>>>>> micro-services. Something that would allow my services to reference each
>>>>> other without having to update environment variables all over the place
>>>>> with their addresses. Something that would allow me to understand that
>>>>> service broke because another service that it references is currently
>>>>> Something that would provide a description of my service call graphs
>>>>> debugging for example. Right now, it's really easy for me to develop
>>>>> micro-services and wire them together, but I don't have a good way to
>>>>> that wiring.
>>>>> Maybe what I'm looking for is a small subset of the original SCA
>>>>> concepts: a description of my app as an assembly of services, Javascript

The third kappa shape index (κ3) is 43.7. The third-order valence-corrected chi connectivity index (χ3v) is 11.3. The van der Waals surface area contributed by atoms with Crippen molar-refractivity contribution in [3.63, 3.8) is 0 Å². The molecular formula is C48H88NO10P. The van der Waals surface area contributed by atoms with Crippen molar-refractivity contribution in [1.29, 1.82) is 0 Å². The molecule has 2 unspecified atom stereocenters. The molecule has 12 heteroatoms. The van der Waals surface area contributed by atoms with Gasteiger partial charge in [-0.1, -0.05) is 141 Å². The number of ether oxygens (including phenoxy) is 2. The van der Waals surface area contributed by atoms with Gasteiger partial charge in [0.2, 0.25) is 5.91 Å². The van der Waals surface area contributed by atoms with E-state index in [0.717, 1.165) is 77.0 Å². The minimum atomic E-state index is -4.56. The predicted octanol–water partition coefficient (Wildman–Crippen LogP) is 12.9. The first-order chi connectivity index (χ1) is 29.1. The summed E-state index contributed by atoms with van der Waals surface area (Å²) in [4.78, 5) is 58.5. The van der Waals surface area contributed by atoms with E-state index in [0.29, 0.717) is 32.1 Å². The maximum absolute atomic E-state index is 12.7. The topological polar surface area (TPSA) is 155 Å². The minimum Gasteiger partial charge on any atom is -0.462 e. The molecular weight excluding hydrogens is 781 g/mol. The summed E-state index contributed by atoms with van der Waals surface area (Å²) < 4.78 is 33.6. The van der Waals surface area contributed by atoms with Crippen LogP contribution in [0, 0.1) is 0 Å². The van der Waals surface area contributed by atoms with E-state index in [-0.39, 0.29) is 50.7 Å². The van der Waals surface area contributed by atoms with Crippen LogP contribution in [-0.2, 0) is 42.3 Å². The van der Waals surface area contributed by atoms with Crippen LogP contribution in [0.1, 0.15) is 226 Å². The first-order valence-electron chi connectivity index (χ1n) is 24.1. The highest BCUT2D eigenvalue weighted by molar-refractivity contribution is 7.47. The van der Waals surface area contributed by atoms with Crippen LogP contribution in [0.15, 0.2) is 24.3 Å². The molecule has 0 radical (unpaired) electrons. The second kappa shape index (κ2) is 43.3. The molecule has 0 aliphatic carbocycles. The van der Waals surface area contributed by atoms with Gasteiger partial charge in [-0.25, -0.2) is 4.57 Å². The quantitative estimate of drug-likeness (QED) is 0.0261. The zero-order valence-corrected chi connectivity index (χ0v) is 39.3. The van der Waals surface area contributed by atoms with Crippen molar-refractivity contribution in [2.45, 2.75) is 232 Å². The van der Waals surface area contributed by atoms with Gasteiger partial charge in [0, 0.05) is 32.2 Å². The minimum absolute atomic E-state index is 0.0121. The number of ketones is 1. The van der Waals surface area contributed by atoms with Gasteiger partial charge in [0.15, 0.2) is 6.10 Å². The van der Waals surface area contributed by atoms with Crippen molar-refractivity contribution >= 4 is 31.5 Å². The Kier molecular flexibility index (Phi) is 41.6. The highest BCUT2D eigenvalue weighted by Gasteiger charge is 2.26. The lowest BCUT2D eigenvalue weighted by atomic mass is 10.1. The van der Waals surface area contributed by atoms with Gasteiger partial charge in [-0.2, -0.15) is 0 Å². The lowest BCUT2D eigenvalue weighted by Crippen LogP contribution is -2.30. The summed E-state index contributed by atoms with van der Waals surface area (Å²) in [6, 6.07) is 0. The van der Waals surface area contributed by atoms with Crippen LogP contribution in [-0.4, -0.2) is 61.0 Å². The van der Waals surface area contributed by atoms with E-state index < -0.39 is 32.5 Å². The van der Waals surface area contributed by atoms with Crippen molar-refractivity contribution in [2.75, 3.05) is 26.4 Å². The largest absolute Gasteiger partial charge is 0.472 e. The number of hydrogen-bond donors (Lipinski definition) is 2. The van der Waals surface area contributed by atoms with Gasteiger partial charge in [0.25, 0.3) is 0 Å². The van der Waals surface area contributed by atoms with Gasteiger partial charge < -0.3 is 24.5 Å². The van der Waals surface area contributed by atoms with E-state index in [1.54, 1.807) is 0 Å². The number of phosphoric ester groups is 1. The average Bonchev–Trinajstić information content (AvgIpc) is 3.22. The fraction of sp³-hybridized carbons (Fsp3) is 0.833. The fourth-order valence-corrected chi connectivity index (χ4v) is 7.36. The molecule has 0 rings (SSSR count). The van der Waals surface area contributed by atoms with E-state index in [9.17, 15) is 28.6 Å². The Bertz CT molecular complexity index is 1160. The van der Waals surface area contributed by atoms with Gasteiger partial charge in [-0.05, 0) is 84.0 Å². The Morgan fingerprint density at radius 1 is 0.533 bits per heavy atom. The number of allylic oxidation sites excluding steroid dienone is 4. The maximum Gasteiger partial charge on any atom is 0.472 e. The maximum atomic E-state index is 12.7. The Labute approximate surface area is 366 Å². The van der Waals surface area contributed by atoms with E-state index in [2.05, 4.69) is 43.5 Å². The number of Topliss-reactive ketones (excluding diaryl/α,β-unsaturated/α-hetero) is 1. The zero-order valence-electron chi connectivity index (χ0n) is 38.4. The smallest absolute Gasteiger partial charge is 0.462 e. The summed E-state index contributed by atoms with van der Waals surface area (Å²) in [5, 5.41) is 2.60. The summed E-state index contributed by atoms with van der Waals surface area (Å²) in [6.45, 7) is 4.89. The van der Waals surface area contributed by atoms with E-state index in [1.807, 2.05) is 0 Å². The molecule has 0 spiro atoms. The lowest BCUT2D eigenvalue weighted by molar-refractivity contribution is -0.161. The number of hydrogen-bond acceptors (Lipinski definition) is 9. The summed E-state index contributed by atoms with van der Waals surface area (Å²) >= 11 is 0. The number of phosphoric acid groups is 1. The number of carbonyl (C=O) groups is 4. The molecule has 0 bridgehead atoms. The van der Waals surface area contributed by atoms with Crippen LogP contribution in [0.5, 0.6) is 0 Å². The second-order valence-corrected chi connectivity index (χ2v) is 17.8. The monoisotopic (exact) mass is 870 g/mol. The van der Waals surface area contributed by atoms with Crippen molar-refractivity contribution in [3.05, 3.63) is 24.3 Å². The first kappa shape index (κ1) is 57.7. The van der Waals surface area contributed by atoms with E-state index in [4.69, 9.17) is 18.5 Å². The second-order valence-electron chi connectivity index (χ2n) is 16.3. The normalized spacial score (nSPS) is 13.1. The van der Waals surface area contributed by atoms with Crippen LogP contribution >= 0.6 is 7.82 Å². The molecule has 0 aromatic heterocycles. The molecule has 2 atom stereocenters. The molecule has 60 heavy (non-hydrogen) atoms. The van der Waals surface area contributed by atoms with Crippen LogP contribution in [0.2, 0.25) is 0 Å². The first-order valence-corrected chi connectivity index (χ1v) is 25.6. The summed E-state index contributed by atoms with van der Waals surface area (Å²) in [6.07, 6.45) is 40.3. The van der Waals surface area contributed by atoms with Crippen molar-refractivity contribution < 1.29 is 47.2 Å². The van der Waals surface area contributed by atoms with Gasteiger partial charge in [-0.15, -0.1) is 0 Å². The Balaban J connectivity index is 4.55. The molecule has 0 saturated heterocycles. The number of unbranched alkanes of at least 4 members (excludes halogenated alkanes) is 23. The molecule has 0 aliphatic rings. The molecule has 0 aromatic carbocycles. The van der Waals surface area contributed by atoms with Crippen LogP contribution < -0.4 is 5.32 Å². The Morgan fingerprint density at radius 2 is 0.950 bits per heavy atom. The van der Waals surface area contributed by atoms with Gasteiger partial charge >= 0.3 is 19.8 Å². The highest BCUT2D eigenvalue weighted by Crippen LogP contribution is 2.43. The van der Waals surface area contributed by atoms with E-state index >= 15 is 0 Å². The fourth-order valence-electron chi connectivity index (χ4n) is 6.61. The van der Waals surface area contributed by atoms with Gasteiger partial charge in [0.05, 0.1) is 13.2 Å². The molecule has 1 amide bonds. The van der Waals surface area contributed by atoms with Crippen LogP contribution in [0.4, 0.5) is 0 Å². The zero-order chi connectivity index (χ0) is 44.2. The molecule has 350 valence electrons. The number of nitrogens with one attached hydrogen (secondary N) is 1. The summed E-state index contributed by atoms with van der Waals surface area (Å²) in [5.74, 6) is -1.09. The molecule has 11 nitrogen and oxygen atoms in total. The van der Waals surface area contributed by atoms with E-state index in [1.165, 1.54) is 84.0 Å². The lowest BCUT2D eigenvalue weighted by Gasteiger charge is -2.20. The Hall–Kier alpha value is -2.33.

>>>>> friendly, simple and lightweight, declarative but programmable, and
>>>>> distributed and dynamic as my services need to move around to scale out
>>>>> when a Cloud region goes down. So, I'm going to spend some of my spare
>>>>> on this, evenings and weekends, and try to put together a new variation
>>>>> Tuscany for Node.js. I'd like to figure out if that good old SCA can
>>>>> me again with my little micro-services issues.
>>>>> I'm thinking about calling that new variation of Tuscany 'Tuscany.js',
>>>>> and maybe put it in a new 'js' sub-folder in the Tuscany repo besides
>>>>> existing java and cpp folders.
>>>>> I'd love to work on it with other folks in the community if they're
>>>>> interested! Thoughts?
>>>>> - Jean-Sebastien